Posted on September 28th, 2016
SMX East kicked off yesterday, and what better place for a search marketing conference than in the city that never sleeps? Caffeine fix in hand and eyes drawn from the sites to computer screens, day 1 found us exploring everything SMX had to offer on search PPC, from ad extensions and creative to platform changes and tools.
Creative & standing out from the crowd
Differentiate your brand from the competition
Kicking off the day, Virginia Tonning of Schneider Electric outlined B2B challenges and emphasized the importance of brand differentiation. For large brands like Schneider, with comprehensive B2B portfolios, hundreds of thousand of products and tough competition, standing out from the crowd is a must.
How do you differentiate your paid search efforts from the competition? First, maximize all things Google. Leverage every possible extension that Google gives you: sitelinks, callouts, structured snippets, price, app, etc. Including all of these extensions also maximizes real estate in the SERPs. For Schneider, sitelinks have proven the most successful, increasing average click through rate (CTR) by roughly 23 percent.
Next, go local. Help your national, or international, brand compete locally where it makes sense. Use local targeting, messaging and keywords. Look at your competition in the local space. Who’s there? What are they doing?
Finally, test, test and test some more. Believe it or not, many brands still aren’t testing ads! Be sure to test the basics, including headlines, description copy and call to action. Also, test messaging that resonates with your target audience. Learn industry buzzwords and test them in ad copy. You may be surprised by the results.
How to actually get there with creative
Our very own Marty Weintraub proclaimed that the creative role in marketing is the last thing left for marketers, ironically. Artificial intelligence (AI) can’t make creative for usâ€¦yet. However, by 2018, approximately 20 percent of ad copy will be AI generated. Optimization will be less in the hands of marketers and more in the hands of skilled analysts. There’s a five- to eight-year window where we can differentiate ourselves with creative. Here’s how you do it:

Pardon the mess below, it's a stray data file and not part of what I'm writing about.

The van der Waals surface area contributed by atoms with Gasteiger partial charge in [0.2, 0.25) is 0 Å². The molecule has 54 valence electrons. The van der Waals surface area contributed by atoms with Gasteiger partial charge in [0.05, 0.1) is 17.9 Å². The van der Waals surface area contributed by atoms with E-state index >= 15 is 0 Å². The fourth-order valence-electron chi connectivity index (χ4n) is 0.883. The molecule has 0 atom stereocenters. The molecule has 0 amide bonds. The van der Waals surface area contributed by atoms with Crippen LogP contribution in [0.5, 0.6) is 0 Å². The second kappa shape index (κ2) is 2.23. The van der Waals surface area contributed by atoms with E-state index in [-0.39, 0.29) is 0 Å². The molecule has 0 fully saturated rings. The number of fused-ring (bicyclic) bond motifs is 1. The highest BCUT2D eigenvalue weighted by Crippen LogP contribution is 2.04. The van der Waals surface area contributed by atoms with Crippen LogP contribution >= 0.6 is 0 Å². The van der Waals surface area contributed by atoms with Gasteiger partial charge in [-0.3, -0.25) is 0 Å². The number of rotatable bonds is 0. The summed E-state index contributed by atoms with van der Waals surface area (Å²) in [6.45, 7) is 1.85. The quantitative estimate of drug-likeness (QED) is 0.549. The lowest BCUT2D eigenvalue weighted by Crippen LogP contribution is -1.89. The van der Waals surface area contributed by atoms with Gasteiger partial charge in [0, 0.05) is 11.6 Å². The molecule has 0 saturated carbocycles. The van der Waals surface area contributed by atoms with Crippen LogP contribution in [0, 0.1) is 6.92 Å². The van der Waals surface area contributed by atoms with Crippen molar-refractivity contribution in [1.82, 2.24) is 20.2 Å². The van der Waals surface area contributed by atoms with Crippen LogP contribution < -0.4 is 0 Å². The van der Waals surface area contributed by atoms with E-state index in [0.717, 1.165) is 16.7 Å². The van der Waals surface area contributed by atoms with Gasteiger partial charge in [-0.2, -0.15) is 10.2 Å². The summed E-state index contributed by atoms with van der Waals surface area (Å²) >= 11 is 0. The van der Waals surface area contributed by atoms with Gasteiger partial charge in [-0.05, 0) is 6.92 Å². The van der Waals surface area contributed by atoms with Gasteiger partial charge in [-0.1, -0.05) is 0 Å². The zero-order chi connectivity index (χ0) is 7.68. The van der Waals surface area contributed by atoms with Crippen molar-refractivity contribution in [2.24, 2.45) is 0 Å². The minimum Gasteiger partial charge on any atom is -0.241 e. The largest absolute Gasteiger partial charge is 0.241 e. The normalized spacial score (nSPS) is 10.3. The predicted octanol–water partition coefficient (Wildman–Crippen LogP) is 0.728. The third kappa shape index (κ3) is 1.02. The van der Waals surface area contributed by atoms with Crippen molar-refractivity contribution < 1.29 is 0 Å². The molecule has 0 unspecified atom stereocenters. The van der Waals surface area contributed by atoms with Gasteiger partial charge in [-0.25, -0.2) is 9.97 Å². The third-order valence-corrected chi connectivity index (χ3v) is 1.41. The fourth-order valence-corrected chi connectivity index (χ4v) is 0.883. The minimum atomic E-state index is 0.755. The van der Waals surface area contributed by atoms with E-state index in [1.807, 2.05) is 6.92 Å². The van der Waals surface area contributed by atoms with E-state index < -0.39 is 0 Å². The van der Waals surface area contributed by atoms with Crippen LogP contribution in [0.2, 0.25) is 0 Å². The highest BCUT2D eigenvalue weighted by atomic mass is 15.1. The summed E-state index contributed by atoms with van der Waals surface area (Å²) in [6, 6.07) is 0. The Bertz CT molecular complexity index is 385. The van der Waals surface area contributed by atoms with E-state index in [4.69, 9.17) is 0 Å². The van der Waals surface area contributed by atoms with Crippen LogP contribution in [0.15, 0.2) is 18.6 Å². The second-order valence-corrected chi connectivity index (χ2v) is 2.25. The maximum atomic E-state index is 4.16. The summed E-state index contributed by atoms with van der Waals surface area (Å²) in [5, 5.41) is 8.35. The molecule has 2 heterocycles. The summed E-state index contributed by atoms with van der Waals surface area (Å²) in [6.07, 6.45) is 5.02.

Ideate in brainstorms and package afterwards. Crafting headline theories rather than final headlines is an efficient way to approach creative. Furthermore, in an ideal situation, advertisers would get approval for individual creative elements, not exact ads, resulting in the ability to use approved concepts when desired.
When creating ads, use a construct for colorful ad writing. To start, lock in immovable keywords that can’t change and will ultimately affect quality scores. Second, lock in other words that are essential to the concept. From there, fill in the rest with a semantic framework to generate a more meaningful, engaging ad.
If you’re going to be feeding a machine, you must think like a machine but create like a human. Remember, creative is the final place where we still have a human differentiator in marketing. Use it to your full advantage.
Recent & upcoming updates to AdWords & Bing
Expanded text ads
By far the most heavily discussed topic, the introduction of expanded text ads (ETAs) in Google has generated mixed results for many brands. Google claims CTRs have increased by 92 percent, but other datasets say otherwise. Andy Taylor of Merkle emphasized that performance varies widely by dataset for a variety of reasons, including top- vs. bottom-of-page position.
Andy and his colleagues found that:
- Brand ads at the top of the page are underperforming in CTR and have seen a slight increase in CPC
- Non-brand top-of-page ads have stagnant performance and a modest increase in CPC
- Non-brand bottom-of-page ads have seen a 7 to 9 percent CTR increase with a modest increase in CPC